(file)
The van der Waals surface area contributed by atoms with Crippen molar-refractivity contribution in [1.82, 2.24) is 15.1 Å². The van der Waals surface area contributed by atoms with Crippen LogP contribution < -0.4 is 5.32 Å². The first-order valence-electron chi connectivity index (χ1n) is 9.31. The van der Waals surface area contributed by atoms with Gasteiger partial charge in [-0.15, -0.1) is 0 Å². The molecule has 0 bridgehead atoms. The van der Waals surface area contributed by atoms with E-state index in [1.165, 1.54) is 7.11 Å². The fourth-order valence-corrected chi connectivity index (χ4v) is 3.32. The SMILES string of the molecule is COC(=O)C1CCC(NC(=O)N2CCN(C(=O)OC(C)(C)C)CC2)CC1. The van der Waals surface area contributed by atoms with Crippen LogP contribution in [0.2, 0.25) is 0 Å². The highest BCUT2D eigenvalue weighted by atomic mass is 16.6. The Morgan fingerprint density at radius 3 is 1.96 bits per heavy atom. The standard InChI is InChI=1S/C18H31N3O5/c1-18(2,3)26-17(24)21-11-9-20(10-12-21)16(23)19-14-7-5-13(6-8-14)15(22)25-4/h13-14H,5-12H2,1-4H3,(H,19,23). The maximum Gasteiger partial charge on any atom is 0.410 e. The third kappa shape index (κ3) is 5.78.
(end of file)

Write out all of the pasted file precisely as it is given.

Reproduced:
The van der Waals surface area contributed by atoms with Crippen molar-refractivity contribution in [1.82, 2.24) is 15.1 Å². The van der Waals surface area contributed by atoms with Crippen LogP contribution < -0.4 is 5.32 Å². The first-order valence-electron chi connectivity index (χ1n) is 9.31. The van der Waals surface area contributed by atoms with Gasteiger partial charge in [-0.15, -0.1) is 0 Å². The molecule has 0 bridgehead atoms. The van der Waals surface area contributed by atoms with E-state index in [1.165, 1.54) is 7.11 Å². The fourth-order valence-corrected chi connectivity index (χ4v) is 3.32. The SMILES string of the molecule is COC(=O)C1CCC(NC(=O)N2CCN(C(=O)OC(C)(C)C)CC2)CC1. The van der Waals surface area contributed by atoms with Crippen LogP contribution in [0.2, 0.25) is 0 Å². The highest BCUT2D eigenvalue weighted by atomic mass is 16.6. The Morgan fingerprint density at radius 3 is 1.96 bits per heavy atom. The standard InChI is InChI=1S/C18H31N3O5/c1-18(2,3)26-17(24)21-11-9-20(10-12-21)16(23)19-14-7-5-13(6-8-14)15(22)25-4/h13-14H,5-12H2,1-4H3,(H,19,23). The maximum Gasteiger partial charge on any atom is 0.410 e. The third kappa shape index (κ3) is 5.78.